17. 17. Turn your faucet on so that it is running cold water. Fill a cup with ice cold water, and place a VERY sharp (not serrated) knife inside. I also like to keep a steel wool pad or Scotch pad handy. If you prefer to wear food preparing gloves, feel free.
  18. 18. Lay out one of your "cut" sheets of nori seaweed paper.
  19. 19. Moisten your hands with cold water. Coat all but the back edge with about 1/4 inch of rice. You will probably need to rinse rice off of your fingers/hands a few times. That is why I keep cold water running, and I work near a sink. This also prevents the rice from sticking to your fingers. Usually, a ball of rice about the size of a baseball will cover most of the nori. Leave that back edge devoid of rice. That will eventually become your "seam".
  20. 20. When you have your nori coated with 1/4 inch of rice, sprinkle with sesame seeds. You can also add masago (orange fish eggs) if you prefer.
  21. 20. Flip over your paper so that the rice is facing down, and the seaweed is facing up. The edge without rice should be right next to you.
  22. 21. Lay out avocado wedges end-to-end along the midline of your paper going from the left to the right edge. Add fingerfulls of surimi crab meat alongside the avocado wedges. Then, lay out strips of cucumber along the other side of the surimi crab meat. You will notice that the crab meat is "confined" between the avocado line and the cucumber line.
  23. 22. Lift up the edge of the mat near you, and begin to roll the "riceless" end of the paper forward over the ingredients you laid out along the middle.
  24. 23. When that edge makes contact with the seaweed paper (i.e. you have formed a circle), pull back on your mat a bit to tighten the roll. This will "seal" your seam (the point when the seaweed joins).
  25. 24. Once you have pulled to seal the seam, finish rolling until you run out of paper. This will "cover" your seam with a bit of extra rice so the seam doesn't come open as easily.
  26. 25. Lay the roll out on a cutting board. Drape the mat over the top of it, then crimp the edges underneath the roll and press down lightly. This is just one last way to preserve the roll's shape.
  27. 26. With the mat still draped over the top of the roll, align the edges of the mat with each edge of the roll. Lightly pat the edge of the roll with your palm to "flatten" them (i.e. no ingredients sticking way out).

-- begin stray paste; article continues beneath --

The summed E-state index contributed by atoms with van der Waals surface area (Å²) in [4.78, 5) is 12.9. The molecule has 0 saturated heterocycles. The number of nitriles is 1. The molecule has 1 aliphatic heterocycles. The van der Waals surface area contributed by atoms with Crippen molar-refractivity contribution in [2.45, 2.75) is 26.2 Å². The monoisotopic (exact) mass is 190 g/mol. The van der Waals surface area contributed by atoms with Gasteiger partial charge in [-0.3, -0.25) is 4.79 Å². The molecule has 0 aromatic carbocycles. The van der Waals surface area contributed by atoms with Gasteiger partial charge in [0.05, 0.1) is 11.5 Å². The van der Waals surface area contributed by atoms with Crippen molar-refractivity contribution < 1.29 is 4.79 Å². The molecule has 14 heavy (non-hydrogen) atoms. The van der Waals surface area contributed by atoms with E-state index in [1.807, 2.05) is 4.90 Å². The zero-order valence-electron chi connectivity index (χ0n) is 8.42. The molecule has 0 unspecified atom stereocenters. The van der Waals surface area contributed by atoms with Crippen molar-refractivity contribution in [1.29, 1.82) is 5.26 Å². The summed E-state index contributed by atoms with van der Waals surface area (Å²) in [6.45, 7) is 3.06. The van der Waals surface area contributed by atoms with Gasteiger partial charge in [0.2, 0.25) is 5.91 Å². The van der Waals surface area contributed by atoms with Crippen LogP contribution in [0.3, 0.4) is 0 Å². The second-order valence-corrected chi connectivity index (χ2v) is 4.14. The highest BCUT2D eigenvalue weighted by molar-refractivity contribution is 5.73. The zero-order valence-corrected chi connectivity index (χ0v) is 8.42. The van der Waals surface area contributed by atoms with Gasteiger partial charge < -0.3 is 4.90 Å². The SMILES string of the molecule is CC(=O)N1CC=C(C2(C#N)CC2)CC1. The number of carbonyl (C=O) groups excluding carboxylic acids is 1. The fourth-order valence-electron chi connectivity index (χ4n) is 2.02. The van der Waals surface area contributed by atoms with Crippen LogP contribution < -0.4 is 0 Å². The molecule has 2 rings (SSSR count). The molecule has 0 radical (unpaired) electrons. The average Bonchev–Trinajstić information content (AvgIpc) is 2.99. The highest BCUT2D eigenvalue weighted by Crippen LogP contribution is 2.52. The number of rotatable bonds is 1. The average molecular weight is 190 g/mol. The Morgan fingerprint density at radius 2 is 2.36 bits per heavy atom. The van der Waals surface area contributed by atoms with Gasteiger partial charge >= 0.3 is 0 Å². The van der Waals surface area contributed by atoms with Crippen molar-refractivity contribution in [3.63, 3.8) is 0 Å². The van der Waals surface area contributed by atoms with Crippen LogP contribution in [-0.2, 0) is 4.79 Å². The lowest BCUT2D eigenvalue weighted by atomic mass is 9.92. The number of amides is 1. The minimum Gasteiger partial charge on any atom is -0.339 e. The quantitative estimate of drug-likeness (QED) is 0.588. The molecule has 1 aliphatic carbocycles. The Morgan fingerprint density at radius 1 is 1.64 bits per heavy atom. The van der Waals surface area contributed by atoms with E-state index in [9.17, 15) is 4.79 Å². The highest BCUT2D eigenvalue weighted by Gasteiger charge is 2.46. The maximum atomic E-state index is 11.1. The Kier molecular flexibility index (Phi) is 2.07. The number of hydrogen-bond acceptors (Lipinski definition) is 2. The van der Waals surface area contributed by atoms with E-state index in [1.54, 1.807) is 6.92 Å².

28. 27. Get your ice cold sharp knife. Gently cut the roll down the center. By gently, I mean do not even force it down with your arm strength. Only use your arm strength to "saw". Let the weight of the blade accomplish the downward cutting. If you press down while you cut, your roll will be flat where you cut it. You want it to be round.
  29. 28. After you cut it down the middle, lay out the two halves next to each other. Rinse your blade off, and I recommend brushing off the rice residue with a steel wool pad. That residue will only make it harder to cut on subsequent attempts, so I find that it is best to get rid of it completely.
  30. 29. With the two halves next to each other, make 2-3 cuts across both halves -- again cutting very gently, and rinsing the blade between cuts. Obviously, more cuts produce thinner pieces. If you're a beginner, you'll probably only feel comfortable making 2 cuts -- and you'll end up with super-filling thick roll pieces.
  31. 30. In a lot of sushi restaurants, they throw away the end pieces because they look bad compared to the middle pieces -- and I tend to agree. But you don't have to waste the food if you don't want to! Clearly, you can see now that there is a certain "art" to sushi-making. It takes some time to get very good at it.
  32. 31. Lay out your pieces on a plate. Serve with soy sauce and -- if available -- wasabe (adds a lot of spice to the soy sauce) and pickled ginger (can be eaten to cleanse the palate). Eat with chopsticks.